14. Powderman

    Powderman Member

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    DTM, it's good that the case came out.

    For some reason, the case was gripping the walls WAY too tightly, and did not release after the chamber pressure had loosened. What you're looking for is any abmormality that would cause the case to stick--rough chamber, etc.

    However, I believe that it would have manifested itself long ago, especially with a chromed chamber.

    Clean it up well, and take it to a gunsmith, if you wish. If not--or someone with a borescope is not available, clean well and take it to the range with good brass cased ammunition. Hopefully, it will work well.

    Onmilo, when did Kroil etch your bores or chamber? I use it to clean and loosen fouling in a benchrest gun, my M1A NM, and my precision rifle for duty use. I haven't had any problems yet.
     
  15. agony

    agony Member

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    Hi guys.
    Sadly, the same exact thing happened to me this weekend during a carbine class. I shot 1000 rounds of Wolf 'polymer' coated 223 through my AR, and had 5 cases stick in the chamber. 4 of them were fairly easy to remove with a little coaxing from a cleaning rod and some light tapping.

    However, the last round of fire included 5 30-round mag dumps rapid fire, and the second to last round did the same thing....stuck spent case in the chamber. The gun was smoking hot, and we tried hammering it out and it would not budge. Today, I used a coated rod to try whacking it out, and it still won't move, in fact I destroyed the rod.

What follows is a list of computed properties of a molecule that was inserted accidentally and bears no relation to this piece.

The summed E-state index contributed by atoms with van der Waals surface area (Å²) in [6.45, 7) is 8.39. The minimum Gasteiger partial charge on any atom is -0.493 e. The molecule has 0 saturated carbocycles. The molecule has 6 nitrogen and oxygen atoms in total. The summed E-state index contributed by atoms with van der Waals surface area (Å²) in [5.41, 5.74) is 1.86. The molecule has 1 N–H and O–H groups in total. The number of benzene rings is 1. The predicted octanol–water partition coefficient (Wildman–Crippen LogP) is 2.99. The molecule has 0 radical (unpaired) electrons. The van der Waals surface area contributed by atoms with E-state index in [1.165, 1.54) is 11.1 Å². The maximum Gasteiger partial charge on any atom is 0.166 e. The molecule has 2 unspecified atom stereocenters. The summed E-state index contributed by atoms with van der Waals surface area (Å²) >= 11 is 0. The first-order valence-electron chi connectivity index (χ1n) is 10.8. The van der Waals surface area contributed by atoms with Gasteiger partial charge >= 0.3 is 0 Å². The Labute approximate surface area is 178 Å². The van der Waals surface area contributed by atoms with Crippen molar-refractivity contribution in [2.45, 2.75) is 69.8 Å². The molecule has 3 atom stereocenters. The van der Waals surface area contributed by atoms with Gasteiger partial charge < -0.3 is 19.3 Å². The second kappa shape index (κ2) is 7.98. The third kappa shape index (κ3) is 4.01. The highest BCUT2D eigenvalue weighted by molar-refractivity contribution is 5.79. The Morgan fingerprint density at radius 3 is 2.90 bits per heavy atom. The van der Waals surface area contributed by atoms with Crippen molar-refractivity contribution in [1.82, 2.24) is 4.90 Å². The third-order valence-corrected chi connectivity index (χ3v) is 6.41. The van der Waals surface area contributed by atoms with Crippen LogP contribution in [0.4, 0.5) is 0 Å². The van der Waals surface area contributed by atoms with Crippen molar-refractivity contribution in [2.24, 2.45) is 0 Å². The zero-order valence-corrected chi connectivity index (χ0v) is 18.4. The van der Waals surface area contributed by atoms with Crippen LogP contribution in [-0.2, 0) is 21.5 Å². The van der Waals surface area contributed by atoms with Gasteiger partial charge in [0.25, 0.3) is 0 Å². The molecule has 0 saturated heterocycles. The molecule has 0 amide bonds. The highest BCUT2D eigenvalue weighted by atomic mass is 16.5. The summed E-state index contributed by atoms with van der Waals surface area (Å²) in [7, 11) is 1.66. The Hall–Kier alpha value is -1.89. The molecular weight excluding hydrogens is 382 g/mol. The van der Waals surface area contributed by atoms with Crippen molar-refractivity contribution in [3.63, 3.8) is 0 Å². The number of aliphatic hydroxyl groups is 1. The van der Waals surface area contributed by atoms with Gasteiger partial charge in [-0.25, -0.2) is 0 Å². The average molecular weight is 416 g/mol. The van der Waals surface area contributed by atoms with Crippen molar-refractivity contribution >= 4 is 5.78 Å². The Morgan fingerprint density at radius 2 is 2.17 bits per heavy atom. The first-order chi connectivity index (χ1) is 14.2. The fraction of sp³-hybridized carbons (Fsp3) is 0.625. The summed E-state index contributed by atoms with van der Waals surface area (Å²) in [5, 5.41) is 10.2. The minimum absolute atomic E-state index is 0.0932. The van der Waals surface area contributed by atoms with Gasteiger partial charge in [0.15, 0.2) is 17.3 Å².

I'll have to try the Kroil, but I'm now worried about this 'etching' issue.
    Any word on that yet?

    Would any generic penetrating oil work too (liquid wrench, etc)?
     
  16. Powderman

    Powderman Member

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    The penetrating oil should work--after all, the size of the joint you have to access with the oil is not that small.

    IMHO, the consequences should NOT include an etched chamber--unless you have some super hard gunk trapped between the case wall and the chamber.

    Also, once you get the case out, remember to give your entire bolt carrier group a good dunking in a good solvent, like Hoppe's. When cleaning, pay close attention to the chamber and lugs. I would also probably give the chamber and bore a good going over with Sweet's, too. Just remember to neutralize the Sweet's solvent before continuing the cleaning cycle.